In the October SA Deeds Journal,Allen West considers the authentication of documents executed outside of South Africa for use inside South Africa.
Conveyancers and examiners are often confronted with documents which have been executed outside of South Africa. "Document" is defined in Rule 63 of the High Court Rules as any deed, contract, power of attorney or other writing. From a conveyancing point of view, this includes all deeds and documents lodged for registration or being filed as supporting documents in a deeds registry.
Rule 63 of the High Court Rules lays down the following procedure for the proper authentication of documents:
Should the document be executed in any one of the following countries:
- England/Great Britain
- Northern Ireland
it may be authenticated by a notary public.
However, should the document be executed anywhere else in the world, such document must be authenticated by one of the following:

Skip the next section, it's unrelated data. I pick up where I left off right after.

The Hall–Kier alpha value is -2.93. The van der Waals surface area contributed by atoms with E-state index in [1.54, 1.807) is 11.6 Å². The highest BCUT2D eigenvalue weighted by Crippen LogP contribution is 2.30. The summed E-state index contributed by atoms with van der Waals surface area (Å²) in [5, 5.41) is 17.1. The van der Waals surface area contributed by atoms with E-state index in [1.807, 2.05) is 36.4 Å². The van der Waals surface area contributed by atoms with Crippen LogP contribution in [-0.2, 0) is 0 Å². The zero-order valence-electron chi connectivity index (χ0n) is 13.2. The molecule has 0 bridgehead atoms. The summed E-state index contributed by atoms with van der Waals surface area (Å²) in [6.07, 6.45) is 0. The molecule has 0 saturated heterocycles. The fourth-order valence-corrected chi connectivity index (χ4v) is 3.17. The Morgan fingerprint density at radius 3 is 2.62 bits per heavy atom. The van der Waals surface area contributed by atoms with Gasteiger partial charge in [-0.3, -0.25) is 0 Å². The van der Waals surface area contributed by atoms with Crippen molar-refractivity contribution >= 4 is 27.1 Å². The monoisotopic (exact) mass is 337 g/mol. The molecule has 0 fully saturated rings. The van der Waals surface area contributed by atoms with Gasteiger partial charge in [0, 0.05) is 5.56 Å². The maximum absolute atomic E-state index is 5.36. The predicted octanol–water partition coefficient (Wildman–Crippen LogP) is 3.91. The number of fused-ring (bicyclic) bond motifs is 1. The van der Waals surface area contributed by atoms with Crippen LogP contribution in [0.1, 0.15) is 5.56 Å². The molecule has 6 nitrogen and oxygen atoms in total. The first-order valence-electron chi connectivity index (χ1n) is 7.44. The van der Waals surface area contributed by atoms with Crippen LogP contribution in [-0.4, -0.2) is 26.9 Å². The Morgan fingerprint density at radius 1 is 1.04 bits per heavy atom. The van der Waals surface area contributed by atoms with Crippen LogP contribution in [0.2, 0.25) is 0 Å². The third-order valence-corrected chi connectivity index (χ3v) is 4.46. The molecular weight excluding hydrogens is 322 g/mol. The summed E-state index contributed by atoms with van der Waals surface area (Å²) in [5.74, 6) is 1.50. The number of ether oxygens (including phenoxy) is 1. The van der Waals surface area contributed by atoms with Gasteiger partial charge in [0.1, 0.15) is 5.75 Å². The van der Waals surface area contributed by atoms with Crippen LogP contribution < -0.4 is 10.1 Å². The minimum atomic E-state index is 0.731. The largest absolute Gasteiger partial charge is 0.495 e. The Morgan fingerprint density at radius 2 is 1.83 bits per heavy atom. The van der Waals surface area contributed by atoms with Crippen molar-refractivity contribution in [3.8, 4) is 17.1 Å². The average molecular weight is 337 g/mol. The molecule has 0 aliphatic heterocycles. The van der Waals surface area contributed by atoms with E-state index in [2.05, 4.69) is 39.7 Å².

- the head of the South African diplomatic or consular mission or a person in the administrative or professional division of the public service serving as a South African diplomatic, consular or trade office abroad;
- any Government authority of such country charged with the authentication of documents under the law of such country;
- the consul-general, consul, vice-consul or consular agent of the United Kingdom.
The document shall only be deemed to be duly authenticated where the authentication is augmented by a certificate from any of the persons referred to supra.
Rule 63 also affords a registrar of deeds a matter of discretion in that, should a registrar deem a document to be actually signed by a person purporting to have signed such document, then the authentication by the persons referred to above may be dispensed with.
From personal knowledge, it is evident that the above practice is not being strictly adhered to and, from a conveyancing point of view, this could cause unnecessary delays if not properly complied with the first time around.
Republished with permission